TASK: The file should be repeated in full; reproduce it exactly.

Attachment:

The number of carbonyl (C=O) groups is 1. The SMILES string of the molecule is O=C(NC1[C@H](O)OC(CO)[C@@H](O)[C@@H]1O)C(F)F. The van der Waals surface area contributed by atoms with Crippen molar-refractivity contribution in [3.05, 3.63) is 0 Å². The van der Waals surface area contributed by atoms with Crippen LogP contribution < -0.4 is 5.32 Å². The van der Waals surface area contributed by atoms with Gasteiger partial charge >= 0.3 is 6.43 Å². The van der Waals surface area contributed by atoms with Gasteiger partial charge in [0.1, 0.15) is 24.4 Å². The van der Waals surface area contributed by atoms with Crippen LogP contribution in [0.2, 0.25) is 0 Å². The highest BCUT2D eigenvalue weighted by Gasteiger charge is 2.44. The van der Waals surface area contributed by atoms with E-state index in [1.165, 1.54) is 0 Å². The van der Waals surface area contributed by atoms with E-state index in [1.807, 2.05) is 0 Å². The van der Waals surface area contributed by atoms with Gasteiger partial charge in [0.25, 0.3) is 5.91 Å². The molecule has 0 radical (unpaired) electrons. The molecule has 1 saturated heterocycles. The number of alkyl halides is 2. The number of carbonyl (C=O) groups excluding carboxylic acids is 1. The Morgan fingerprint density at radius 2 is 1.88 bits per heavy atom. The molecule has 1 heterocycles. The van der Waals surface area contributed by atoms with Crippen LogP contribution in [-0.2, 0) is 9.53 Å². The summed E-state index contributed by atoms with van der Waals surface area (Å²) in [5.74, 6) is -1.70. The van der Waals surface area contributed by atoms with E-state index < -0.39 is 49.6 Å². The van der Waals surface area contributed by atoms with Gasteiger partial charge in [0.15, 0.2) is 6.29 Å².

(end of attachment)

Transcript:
The number of carbonyl (C=O) groups is 1. The SMILES string of the molecule is O=C(NC1[C@H](O)OC(CO)[C@@H](O)[C@@H]1O)C(F)F. The van der Waals surface area contributed by atoms with Crippen molar-refractivity contribution in [3.05, 3.63) is 0 Å². The van der Waals surface area contributed by atoms with Crippen LogP contribution < -0.4 is 5.32 Å². The van der Waals surface area contributed by atoms with Gasteiger partial charge >= 0.3 is 6.43 Å². The van der Waals surface area contributed by atoms with Gasteiger partial charge in [0.1, 0.15) is 24.4 Å². The van der Waals surface area contributed by atoms with Crippen LogP contribution in [0.2, 0.25) is 0 Å². The highest BCUT2D eigenvalue weighted by Gasteiger charge is 2.44. The van der Waals surface area contributed by atoms with E-state index in [1.165, 1.54) is 0 Å². The van der Waals surface area contributed by atoms with E-state index in [1.807, 2.05) is 0 Å². The van der Waals surface area contributed by atoms with Gasteiger partial charge in [0.25, 0.3) is 5.91 Å². The molecule has 0 radical (unpaired) electrons. The molecule has 1 saturated heterocycles. The number of alkyl halides is 2. The number of carbonyl (C=O) groups excluding carboxylic acids is 1. The Morgan fingerprint density at radius 2 is 1.88 bits per heavy atom. The molecule has 1 heterocycles. The van der Waals surface area contributed by atoms with Crippen LogP contribution in [-0.2, 0) is 9.53 Å². The summed E-state index contributed by atoms with van der Waals surface area (Å²) in [5.74, 6) is -1.70. The van der Waals surface area contributed by atoms with E-state index < -0.39 is 49.6 Å². The van der Waals surface area contributed by atoms with Gasteiger partial charge in [0.15, 0.2) is 6.29 Å².